By Jeffrey Kluger
September 24, 2015

Mars doesn’t want anything to do with human visitors. Just think of all the ways it’s dreamed up to kill us. If it’s not the bitter cold, it’s the lethal radiation; if not the radiation, it’s the thin, poisonous atmosphere. You go, you die–unless you’re very, very good.

That’s part of the appeal of Mars in the first place–and part of almost all outrageous acts of exploration. Show us the second tallest mountain in the world and we want to climb it. Show us the tallest and we need to. Give a place a no-go name like Death Valley and, well, that’s nothing but a dare.

Such cowboy brass, coupled with a raw frontier survival story, made Andy Weir’s 2011 novel The Martian a best seller, and it’s the same combination–plus a lot of 3-D fireworks–that informs director Ridley Scott’s screen adaptation starring Matt Damon. Yes, The Right Stuff was a lot of fun, but all of the missions in that tale had the narrative misfortune of being successful. It’s only when everything goes to hell–as it did in Gravity, or Apollo 13 (which, full disclosure, was based on the 1995 book I co-authored with astronaut Jim Lovell)–that the audience puts real emotional skin in the game.

In The Martian, viewers get down to bone. The story turns on astronaut Mark Watney (Damon), who is lost in a windstorm, assumed dead and left behind when his crewmates have to get out of Dodge before the same tornado wallops them. But oops, Watney survives, and now must find a way to stay alive for more than 500 sols–or Martian days–before a crew can come back and save him.

You’ve seen this movie before: Cast Away, Swept Away, Lord of the Flies and (like it or not) Blue Lagoon. But the thing about being stranded on a desert island is that you can breathe the air, the temperature is warm, and the groceries literally grow on trees. Not so on Mars. If Watney is going to survive, he must, as he memorably puts it, “science the sh-t out of this.”

And so he does, ginning up a way to manufacture water, building a greenhouse and growing potatoes–the last with more than a little help from the human fertilizer he and his five crewmates produced during their stay. But Watney manages more than growing crops on Mars (which, he eventually learns, officially means he colonized the planet). He also dreams up ways to re-establish his severed communications link with Earth–thanks to an ingenious guest appearance by a vintage NASA Mars probe–rebuild his habitat when a sudden disaster wrecks it and repurpose his rover for a treacherous journey across 3,400 kilometers of dead (and deadly) Martian terrain.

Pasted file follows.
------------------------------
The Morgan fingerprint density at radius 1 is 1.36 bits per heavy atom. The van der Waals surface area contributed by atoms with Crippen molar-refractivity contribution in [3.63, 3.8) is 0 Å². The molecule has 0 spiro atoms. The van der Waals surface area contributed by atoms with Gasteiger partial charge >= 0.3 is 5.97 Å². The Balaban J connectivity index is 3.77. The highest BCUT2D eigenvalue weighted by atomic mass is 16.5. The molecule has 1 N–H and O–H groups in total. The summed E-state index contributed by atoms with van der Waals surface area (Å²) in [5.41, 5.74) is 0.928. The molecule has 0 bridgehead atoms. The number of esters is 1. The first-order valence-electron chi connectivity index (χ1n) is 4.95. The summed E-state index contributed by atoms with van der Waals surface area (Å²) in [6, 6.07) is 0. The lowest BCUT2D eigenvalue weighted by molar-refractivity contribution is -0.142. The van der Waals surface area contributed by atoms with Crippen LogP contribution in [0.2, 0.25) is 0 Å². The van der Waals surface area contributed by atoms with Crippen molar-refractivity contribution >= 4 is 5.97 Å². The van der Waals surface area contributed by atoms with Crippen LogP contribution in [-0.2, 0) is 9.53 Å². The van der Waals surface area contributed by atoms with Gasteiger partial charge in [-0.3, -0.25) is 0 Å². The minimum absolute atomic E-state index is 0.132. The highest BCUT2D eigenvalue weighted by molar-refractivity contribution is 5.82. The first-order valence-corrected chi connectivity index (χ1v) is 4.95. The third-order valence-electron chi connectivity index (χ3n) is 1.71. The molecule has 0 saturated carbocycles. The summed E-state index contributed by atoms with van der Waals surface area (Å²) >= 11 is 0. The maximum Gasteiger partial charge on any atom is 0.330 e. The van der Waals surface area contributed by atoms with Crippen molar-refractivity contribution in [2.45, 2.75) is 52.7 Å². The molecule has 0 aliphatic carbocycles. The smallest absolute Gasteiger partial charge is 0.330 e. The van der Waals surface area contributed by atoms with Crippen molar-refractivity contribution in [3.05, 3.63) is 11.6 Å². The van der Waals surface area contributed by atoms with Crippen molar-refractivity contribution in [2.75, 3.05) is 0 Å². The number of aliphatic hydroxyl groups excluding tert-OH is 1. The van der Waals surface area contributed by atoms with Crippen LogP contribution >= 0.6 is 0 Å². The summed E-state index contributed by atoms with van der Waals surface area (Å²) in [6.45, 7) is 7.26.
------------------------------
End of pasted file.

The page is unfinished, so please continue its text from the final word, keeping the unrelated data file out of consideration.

The movie does have holes–some stylistic, some scientific. Weir himself acknowledges that the Martian atmosphere, just 1% the density of Earth’s, could never whip up the tornadic force that sets the movie in motion. (Gravity, too, was premised on an impossible accident.) What’s more, the administrator of NASA (played by Jeff Daniels) would no more need to have the idea of a gravity assist maneuver explained to him than the chair of the Securities and Exchange Commission would need a primer on stock options. And judging by the rat-a-tat dialogue, screenwriter Drew Goddard spent one too many days in an Aaron Sorkin boot camp.

But Daniels makes the most of his role, as do Saturday Night Live alum Kristen Wiig, as NASA’s public-affairs director; Chiwetel Ejiofor (12 Years a Slave) as its director of Mars missions; and Jessica Chastain (Interstellar) as the mission’s commander.

At least as important as The Martian’s artistic merit is the moment in which it arrives. The story is set in a future that is said to be only 12 to 15 years away. But the NASA of the movie is unrecognizable–a 21st century version of the sprawling, generously funded, inventing-on-the-fly institution it was in the glory days of Apollo. The trans-Martian mother ship owes a bit too much to Stanley Kubrick in its elaborateness. But the landing vehicle and the rover and the high-tech Martian barracks are all things that could exist now–if we had made Mars a real priority.

John F. Kennedy ignited the space race when he declared in 1962, “We choose to go to the moon in this decade.” Seven years later, we planted a flag there. The problem with Mars is that we didn’t choose. In what might have been a deliberate barb, Weir gave his Mars missions names like Ares I, Ares II and so on, like the Apollos of old. Just 10 years ago, Ares I and Ares V were the real names of boosters Congress authorized NASA to build for a return to the moon and a later trip to Mars. But Washington blinked, the plans were scrapped, and little has taken their place.

The lure of Mars endures, but for today’s NASA, it is too often merely name-dropped by policymakers, an eventual goal that remains just over the next 15- or 20-year horizon–which, like all horizons, recedes and recedes eternally. Today’s America squints at where it wants to go, gripes about the length of the walk and the cost of the shoes, then slumps off to see a good Mars movie instead. The Martian is undeniably a thrilling one; making the journey for real would be a far grander thing.

Write to Jeffrey Kluger at jeffrey.kluger@time.com.

This appears in the October 05, 2015 issue of TIME.

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